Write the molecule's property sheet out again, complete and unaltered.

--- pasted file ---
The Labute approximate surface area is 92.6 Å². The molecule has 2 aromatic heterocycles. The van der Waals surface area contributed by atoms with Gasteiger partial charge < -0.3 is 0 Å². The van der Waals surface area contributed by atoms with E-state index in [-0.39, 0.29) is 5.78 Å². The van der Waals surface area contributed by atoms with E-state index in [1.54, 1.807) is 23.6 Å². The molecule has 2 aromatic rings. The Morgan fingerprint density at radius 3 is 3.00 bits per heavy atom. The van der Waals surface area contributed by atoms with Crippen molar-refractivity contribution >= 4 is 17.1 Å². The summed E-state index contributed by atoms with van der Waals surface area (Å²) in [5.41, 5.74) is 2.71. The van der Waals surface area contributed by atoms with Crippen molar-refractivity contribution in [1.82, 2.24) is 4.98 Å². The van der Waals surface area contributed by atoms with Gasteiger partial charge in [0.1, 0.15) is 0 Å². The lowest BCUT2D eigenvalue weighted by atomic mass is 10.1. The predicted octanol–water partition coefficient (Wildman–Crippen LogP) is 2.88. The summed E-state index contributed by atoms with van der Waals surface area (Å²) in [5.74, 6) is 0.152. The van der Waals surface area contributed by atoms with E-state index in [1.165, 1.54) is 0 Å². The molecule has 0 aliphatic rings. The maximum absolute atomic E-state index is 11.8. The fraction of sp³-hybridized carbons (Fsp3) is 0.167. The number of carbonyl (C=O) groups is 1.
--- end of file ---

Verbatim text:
The Labute approximate surface area is 92.6 Å². The molecule has 2 aromatic heterocycles. The van der Waals surface area contributed by atoms with Gasteiger partial charge < -0.3 is 0 Å². The van der Waals surface area contributed by atoms with E-state index in [-0.39, 0.29) is 5.78 Å². The van der Waals surface area contributed by atoms with E-state index in [1.54, 1.807) is 23.6 Å². The molecule has 2 aromatic rings. The Morgan fingerprint density at radius 3 is 3.00 bits per heavy atom. The van der Waals surface area contributed by atoms with Crippen molar-refractivity contribution >= 4 is 17.1 Å². The summed E-state index contributed by atoms with van der Waals surface area (Å²) in [5.41, 5.74) is 2.71. The van der Waals surface area contributed by atoms with Crippen molar-refractivity contribution in [1.82, 2.24) is 4.98 Å². The van der Waals surface area contributed by atoms with Gasteiger partial charge in [0.1, 0.15) is 0 Å². The lowest BCUT2D eigenvalue weighted by atomic mass is 10.1. The predicted octanol–water partition coefficient (Wildman–Crippen LogP) is 2.88. The summed E-state index contributed by atoms with van der Waals surface area (Å²) in [5.74, 6) is 0.152. The van der Waals surface area contributed by atoms with E-state index in [1.165, 1.54) is 0 Å². The molecule has 0 aliphatic rings. The maximum absolute atomic E-state index is 11.8. The fraction of sp³-hybridized carbons (Fsp3) is 0.167. The number of carbonyl (C=O) groups is 1.